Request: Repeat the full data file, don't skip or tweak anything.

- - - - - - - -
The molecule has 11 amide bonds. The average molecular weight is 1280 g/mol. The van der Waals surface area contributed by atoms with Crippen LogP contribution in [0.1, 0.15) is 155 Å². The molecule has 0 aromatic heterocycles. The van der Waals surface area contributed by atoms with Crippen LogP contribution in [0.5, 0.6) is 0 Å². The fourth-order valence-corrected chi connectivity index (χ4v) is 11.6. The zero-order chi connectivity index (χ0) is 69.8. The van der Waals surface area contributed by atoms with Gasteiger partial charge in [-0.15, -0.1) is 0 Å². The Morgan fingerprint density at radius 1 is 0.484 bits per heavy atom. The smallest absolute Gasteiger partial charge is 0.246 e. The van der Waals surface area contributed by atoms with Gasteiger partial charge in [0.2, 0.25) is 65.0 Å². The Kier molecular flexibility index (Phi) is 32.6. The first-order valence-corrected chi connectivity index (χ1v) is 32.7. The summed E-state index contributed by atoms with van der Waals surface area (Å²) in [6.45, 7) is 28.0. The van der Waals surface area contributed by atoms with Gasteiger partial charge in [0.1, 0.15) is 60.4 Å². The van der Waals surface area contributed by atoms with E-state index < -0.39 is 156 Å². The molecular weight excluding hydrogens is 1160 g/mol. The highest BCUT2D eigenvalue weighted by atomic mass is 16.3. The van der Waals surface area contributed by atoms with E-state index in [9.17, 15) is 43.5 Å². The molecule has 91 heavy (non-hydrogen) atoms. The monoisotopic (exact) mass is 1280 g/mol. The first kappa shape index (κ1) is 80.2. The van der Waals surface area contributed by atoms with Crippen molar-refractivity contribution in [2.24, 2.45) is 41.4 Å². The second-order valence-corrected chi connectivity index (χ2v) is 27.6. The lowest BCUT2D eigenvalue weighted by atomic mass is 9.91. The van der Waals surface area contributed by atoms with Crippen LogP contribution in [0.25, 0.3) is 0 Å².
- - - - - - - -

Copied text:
The molecule has 11 amide bonds. The average molecular weight is 1280 g/mol. The van der Waals surface area contributed by atoms with Crippen LogP contribution in [0.1, 0.15) is 155 Å². The molecule has 0 aromatic heterocycles. The van der Waals surface area contributed by atoms with Crippen LogP contribution in [0.5, 0.6) is 0 Å². The fourth-order valence-corrected chi connectivity index (χ4v) is 11.6. The zero-order chi connectivity index (χ0) is 69.8. The van der Waals surface area contributed by atoms with Gasteiger partial charge in [-0.15, -0.1) is 0 Å². The Morgan fingerprint density at radius 1 is 0.484 bits per heavy atom. The smallest absolute Gasteiger partial charge is 0.246 e. The van der Waals surface area contributed by atoms with Gasteiger partial charge in [0.2, 0.25) is 65.0 Å². The Kier molecular flexibility index (Phi) is 32.6. The first-order valence-corrected chi connectivity index (χ1v) is 32.7. The summed E-state index contributed by atoms with van der Waals surface area (Å²) in [6.45, 7) is 28.0. The van der Waals surface area contributed by atoms with Gasteiger partial charge in [0.1, 0.15) is 60.4 Å². The van der Waals surface area contributed by atoms with E-state index < -0.39 is 156 Å². The molecular weight excluding hydrogens is 1160 g/mol. The highest BCUT2D eigenvalue weighted by atomic mass is 16.3. The van der Waals surface area contributed by atoms with E-state index in [9.17, 15) is 43.5 Å². The molecule has 91 heavy (non-hydrogen) atoms. The monoisotopic (exact) mass is 1280 g/mol. The first kappa shape index (κ1) is 80.2. The van der Waals surface area contributed by atoms with Crippen molar-refractivity contribution in [2.24, 2.45) is 41.4 Å². The second-order valence-corrected chi connectivity index (χ2v) is 27.6. The lowest BCUT2D eigenvalue weighted by atomic mass is 9.91. The van der Waals surface area contributed by atoms with Crippen LogP contribution in [0.25, 0.3) is 0 Å².